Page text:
By Jukka Niiranen, Senior Consultant (CRM Solutions) at Anvia

In the previous three parts of this article series I've discussed how the traditional management-focused design process of CRM systems is beginning to give way to a more user-oriented approach, where generating pull or even viral traction for the application is used as the strategy for achieving the desired business results. In this final chapter I'll take a look at how changes in the client hardware and software fronts can allow CRM to fully re-invent itself - and how the Microsoft Dynamics CRM team has just recently made strong statements aligning itself with some of these ideas.

Like many other business applications, CRM used to have a very physical presence inside the corporation. You launched a client application on your workstation and connected it to the server software located not necessarily very far away from the client. As the web browser capabilities evolved, the requirement of running a dedicated client app was soon lifted, but CRM still remained something that existed behind the corporate firewall and was utilized deliberately and as a distinct task, separate from the use of other applications.

Today we are surrounded by a continuously increasing collection of apps in the growing number of connected devices around us. The reason we are able to cope in such an environment with the same size brains we've always had is that the applications are becoming lighter. They load up within a couple of seconds and consume only a tiny bit of our mental capacity. At best you barely notice you're using them.

I can open up Foursquare on my smartphone and immediately see the nearest companies around me, as well as view a feed of where my friends and acquaintances are currently located. Shouldn't I be able to just as easily view a list of the nearby customer accounts and read updates of any interactions that my colleagues have recently had with them? We surely have the technology for building such business applications, but most often our CRM solutions don't fall into the same category as the lightweight apps we use as consumers. They're typically big, sometimes hairy systems, which tend to require far more attention than the user would prefer to give to them.

In reality, the best CRM application may not always be the one which makes the most use out of the 14" laptop screen. It might rather be the app that fits on the 4" smartphone screen. You see, the real beauty of fitting your CRM application into a mobile phone is not that every user would absolutely necessarily need to carry that functionality in their pocket. Not all CRM users are road warriors - typically quite many of them actually spend a fair deal of their working day sitting behind a keyboard and a display. Regardless of this, many of them might be using your CRM system more if it was smaller - like a mobile app.

To a large extent it is the design and the presentation layer of an application that set the expectation level for users in terms of complexity. While it is quite easy to deliver a "something for everybody" type of a CRM system that exposes tens of menu options and entities to the user on the big screen at any given time, it's much more demanding to design solutions focused on the bare essentials, on very specific tasks. But do pay attention to the trade-off you will be making: you design the solution once, but it will be used and supported every single day your business operates. Even if the "less" may end up costing more, in most cases less is in fact more.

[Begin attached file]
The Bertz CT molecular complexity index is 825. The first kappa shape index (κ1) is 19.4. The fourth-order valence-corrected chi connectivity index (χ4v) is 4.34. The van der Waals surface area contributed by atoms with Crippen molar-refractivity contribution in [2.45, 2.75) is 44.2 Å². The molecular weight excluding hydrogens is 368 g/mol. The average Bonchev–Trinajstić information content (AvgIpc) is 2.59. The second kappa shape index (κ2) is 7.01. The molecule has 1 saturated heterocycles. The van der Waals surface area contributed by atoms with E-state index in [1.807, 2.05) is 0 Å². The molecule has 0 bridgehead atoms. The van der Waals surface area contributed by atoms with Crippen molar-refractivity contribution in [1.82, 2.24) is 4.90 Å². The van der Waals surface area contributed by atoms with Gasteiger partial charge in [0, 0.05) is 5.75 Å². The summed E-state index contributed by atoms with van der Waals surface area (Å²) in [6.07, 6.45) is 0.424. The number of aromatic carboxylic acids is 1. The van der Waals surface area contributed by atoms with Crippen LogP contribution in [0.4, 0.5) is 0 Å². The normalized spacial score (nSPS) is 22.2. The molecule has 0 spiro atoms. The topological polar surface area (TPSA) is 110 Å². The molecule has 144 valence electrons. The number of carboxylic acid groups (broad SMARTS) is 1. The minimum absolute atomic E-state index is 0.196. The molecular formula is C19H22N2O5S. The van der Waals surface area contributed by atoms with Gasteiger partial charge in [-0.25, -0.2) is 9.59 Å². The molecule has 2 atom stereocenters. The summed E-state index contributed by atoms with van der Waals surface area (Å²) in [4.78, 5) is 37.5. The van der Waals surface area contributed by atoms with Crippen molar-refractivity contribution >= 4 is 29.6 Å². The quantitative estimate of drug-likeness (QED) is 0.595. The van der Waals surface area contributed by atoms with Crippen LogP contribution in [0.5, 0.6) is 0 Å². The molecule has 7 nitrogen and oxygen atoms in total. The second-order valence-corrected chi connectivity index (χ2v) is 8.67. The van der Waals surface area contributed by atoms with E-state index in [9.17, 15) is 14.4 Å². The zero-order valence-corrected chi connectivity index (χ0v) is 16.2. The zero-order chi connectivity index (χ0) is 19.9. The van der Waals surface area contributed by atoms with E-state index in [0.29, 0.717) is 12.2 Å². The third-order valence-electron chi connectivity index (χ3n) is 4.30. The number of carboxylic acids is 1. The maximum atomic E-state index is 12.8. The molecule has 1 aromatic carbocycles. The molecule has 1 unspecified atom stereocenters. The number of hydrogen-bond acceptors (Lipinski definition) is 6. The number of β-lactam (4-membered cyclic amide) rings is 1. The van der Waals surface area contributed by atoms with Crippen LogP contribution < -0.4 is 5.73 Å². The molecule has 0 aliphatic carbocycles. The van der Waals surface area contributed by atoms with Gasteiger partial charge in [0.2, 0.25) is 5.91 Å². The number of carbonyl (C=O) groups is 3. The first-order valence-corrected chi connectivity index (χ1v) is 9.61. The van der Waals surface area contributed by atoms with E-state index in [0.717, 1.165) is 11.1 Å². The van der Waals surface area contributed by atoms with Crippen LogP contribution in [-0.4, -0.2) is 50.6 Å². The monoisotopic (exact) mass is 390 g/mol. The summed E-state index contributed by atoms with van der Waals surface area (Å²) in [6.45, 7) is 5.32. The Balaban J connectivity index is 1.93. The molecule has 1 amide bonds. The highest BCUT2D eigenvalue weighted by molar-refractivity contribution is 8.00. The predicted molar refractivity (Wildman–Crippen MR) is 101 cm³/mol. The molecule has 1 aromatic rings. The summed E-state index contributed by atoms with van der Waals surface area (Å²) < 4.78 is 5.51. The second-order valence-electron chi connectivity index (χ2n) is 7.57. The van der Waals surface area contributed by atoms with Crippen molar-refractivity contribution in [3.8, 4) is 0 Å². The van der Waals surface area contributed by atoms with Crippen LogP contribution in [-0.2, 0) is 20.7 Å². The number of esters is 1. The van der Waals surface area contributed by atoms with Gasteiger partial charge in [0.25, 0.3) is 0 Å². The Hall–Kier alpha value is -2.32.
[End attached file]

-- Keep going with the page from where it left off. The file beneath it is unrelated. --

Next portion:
You could characterize Microsoft's early target of bringing CRM into Outlook as an almost unnoticeable addition of a few menu buttons, and automated data sync was a reflection of this design language for the desktop PC era. Today we've started the long farewell to the desktop environment and many of us no longer look to the Outlook client for our email and calendar data. Instead, these business-critical tools reside in the cloud and reach us on the nearest browser, smartphone or tablet. In some statistics the iPhone Mail app has already eclipsed Outlook as the most widely used email client.

If we're expected to track the flow of customer communications from our inbox into the CRM database, and we use email increasingly from the cloud, then our CRM app needs to connect with email in the cloud.  Happily, in the Dynamics CRM "Orion" release, scheduled for Q2 2013, Microsoft will at last break the users free from the desktop legacy of Outlook and allow server side synchronization through Exchange as well as tracking items through Outlook Web Access (OWA) on the browser and even on the mobile phone screens. These additions are an important step in reducing the perceived size of CRM as an application, making it work in the context of the actual business task the user is engaged in.

Another big leap Dynamics CRM will be making is leaving behind the warm & safe arms of Internet Explorer and becoming compatible with basically any platform that supports HTML5. In order to bridge the gap between what a CRM application needs to be able to do on a modern mobile device and what the HTML5 environment offers to developers today, we may also see a range of platform specific apps being released by Microsoft onto non-MS operating systems. Oh, and then there's that little product launch right around the corner called "Windows 8".

The trend is inevitable: the number of different ways in which we access the corporate CRM system is on the rise. What was previously a question of "do you use CRM on Internet Explorer or Outlook" will need to be reformulated into "which applications do you use with your CRM". Solutions will need to be designed for all the user touchpoints into Dynamics CRM information and processes, which of course sounds initially like a lot of extra work. At the same time it will be an excellent opportunity to realign our mental model of how CRM needs to work and what it should look like.